Feature Papers represent the most advanced research with significant potential for high impact in the field. Feature
Papers are submitted upon individual invitation or recommendation by the scientific editors and undergo peer review
prior to publication.

The Feature Paper can be either an original research article, a substantial novel research study that often involves
several techniques or approaches, or a comprehensive review paper with concise and precise updates on the latest
progress in the field that systematically reviews the most exciting advances in scientific literature. This type of
paper provides an outlook on future directions of research or possible applications.

Dengue virus belonging to the family Flaviviridae and its four serotypes are responsible for dengue infections, which extend over 60 countries in tropical and subtropical areas of the world including Pakistan. During the ongoing dengue outbreak in Pakistan (2022), over 30,000 cases have been reported, and over 70 lives have been lost. The only commercialized vaccine against DENV, Dengvaxia, cannot be administered as a prophylactic measure to cure this infection due to various complications. Using machine learning and reverse vaccinology approaches, this study was designed to develop a tetravalent modified nucleotide mRNA vaccine using NS1, prM, and EIII sequences of dengue virus from Pakistani isolates. Based on high antigenicity, non-allergenicity, and toxicity profiling, B-cell epitope, cytotoxic T lymphocyte (CTL), and helper T lymphocyte (HTL) putative vaccine targets were predicted. Molecular docking confirmed favorable interactions between T-cell epitopes and their respective HLA alleles, while normal mode analysis validated high-affinity interactions of vaccine proteins with immune receptors. In silico immune simulations confirmed adequate immune responses to eliminate the antigen and generate memory. Codon optimization, physicochemical features, nucleotide modifications, and suitable vector availability further ensured better antigen expression and adaptive immune responses. We predict that this vaccine construct may prove to be a good vaccinal candidate against dengue virus in vitro as well.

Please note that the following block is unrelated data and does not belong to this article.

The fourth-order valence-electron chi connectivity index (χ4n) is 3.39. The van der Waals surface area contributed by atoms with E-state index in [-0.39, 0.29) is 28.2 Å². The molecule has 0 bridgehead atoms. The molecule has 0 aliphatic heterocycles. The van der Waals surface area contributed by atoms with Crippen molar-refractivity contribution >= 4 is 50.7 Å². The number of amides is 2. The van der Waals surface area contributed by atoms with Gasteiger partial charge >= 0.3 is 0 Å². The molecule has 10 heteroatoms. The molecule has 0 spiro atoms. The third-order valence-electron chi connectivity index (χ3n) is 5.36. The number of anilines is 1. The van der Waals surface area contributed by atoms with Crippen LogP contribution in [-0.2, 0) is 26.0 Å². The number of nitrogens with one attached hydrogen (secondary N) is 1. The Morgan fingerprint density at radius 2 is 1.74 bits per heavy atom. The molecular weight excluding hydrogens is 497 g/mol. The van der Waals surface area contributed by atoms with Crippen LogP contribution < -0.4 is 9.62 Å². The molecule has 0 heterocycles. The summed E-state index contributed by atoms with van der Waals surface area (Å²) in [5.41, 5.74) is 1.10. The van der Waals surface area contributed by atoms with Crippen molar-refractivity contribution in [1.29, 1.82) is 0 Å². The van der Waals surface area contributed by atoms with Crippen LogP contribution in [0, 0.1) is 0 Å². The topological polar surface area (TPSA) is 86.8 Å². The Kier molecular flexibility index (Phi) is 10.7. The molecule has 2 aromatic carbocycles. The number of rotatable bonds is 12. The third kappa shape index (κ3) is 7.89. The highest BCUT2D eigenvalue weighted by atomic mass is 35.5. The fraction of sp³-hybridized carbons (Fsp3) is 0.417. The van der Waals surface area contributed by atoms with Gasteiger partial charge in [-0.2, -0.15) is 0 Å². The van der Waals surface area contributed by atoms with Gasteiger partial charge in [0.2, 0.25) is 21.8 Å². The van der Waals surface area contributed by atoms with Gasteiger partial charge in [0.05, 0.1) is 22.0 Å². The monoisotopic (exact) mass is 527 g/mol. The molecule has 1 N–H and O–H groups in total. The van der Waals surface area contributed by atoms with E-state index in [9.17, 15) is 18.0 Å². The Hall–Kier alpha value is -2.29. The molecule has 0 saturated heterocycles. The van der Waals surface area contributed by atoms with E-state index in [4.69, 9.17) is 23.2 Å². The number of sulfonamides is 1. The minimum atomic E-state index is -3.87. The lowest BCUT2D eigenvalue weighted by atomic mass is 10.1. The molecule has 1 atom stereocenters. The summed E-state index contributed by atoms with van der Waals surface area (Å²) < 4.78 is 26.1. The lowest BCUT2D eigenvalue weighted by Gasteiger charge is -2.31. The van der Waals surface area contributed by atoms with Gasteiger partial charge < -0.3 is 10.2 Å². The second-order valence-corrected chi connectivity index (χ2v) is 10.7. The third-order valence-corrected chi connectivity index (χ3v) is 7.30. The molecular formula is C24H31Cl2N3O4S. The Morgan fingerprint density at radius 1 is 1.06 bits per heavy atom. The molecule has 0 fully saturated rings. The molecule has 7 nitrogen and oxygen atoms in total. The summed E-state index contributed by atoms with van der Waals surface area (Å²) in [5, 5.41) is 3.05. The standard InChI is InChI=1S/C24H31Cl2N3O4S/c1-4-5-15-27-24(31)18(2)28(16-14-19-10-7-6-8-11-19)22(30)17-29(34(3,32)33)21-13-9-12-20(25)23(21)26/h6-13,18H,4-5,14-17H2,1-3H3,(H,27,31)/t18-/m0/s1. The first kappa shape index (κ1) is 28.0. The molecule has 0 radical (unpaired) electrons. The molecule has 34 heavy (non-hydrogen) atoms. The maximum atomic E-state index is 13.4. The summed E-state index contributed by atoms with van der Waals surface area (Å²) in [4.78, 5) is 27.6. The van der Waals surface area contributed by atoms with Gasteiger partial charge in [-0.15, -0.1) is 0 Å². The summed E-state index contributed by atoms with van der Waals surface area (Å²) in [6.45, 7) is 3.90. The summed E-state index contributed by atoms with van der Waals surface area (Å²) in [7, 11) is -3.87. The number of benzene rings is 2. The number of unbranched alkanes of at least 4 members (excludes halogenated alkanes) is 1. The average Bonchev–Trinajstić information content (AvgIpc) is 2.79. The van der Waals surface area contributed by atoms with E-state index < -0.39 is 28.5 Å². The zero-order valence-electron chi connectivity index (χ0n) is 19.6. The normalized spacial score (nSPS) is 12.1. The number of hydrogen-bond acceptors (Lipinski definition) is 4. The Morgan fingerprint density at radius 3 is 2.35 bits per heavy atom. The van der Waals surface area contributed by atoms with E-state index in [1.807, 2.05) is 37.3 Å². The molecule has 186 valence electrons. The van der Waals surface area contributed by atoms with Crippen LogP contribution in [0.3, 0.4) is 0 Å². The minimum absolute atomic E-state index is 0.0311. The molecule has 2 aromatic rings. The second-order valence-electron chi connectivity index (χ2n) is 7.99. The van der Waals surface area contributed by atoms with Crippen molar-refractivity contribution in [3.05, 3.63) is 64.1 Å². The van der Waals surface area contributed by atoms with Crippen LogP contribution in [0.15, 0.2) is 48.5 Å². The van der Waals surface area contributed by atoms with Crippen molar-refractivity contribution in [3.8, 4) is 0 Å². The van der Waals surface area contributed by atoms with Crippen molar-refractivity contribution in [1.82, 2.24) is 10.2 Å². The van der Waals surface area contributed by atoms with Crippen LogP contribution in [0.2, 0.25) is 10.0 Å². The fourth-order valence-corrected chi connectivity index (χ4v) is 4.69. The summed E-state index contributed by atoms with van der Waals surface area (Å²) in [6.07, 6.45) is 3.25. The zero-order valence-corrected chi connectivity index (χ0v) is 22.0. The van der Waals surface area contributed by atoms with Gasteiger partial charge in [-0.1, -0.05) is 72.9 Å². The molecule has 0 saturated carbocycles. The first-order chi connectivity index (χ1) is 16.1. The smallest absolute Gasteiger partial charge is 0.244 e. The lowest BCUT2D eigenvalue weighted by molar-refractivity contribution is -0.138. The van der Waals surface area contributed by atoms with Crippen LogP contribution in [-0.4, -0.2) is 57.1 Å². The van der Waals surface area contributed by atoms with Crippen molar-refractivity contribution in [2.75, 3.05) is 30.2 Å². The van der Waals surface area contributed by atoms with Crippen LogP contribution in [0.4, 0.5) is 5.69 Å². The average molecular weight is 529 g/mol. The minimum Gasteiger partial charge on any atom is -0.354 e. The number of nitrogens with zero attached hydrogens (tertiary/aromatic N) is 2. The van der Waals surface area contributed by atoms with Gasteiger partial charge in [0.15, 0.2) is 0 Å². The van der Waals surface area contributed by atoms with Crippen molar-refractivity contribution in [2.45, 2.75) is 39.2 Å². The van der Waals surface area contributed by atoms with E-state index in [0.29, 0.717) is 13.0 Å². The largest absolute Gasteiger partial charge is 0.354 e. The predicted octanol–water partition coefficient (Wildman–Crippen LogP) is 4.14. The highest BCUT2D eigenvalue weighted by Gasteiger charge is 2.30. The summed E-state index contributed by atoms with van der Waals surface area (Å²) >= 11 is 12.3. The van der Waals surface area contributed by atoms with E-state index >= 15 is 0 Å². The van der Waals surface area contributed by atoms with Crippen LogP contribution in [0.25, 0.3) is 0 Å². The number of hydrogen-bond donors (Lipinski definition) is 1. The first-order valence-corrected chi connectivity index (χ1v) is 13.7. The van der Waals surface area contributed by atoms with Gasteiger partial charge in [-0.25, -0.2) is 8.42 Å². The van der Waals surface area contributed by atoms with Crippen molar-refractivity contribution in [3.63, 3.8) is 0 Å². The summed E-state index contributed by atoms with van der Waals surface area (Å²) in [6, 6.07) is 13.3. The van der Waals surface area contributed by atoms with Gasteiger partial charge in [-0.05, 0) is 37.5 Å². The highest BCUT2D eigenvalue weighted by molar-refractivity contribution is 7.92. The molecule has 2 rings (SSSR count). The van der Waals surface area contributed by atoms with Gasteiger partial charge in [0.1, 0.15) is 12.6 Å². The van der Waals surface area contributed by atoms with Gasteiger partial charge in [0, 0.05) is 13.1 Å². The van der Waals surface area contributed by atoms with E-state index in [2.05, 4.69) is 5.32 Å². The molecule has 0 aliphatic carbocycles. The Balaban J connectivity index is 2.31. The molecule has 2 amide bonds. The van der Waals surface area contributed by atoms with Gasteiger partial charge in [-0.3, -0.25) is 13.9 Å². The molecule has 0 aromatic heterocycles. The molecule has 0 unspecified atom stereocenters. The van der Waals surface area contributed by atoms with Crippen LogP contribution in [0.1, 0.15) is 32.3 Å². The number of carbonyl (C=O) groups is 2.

dengue virus; mRNA vaccines; reverse vaccinology; molecular docking; normal mode analysis; immune simulations
dengue virus; mRNA vaccines; reverse vaccinology; molecular docking; normal mode analysis; immune simulations

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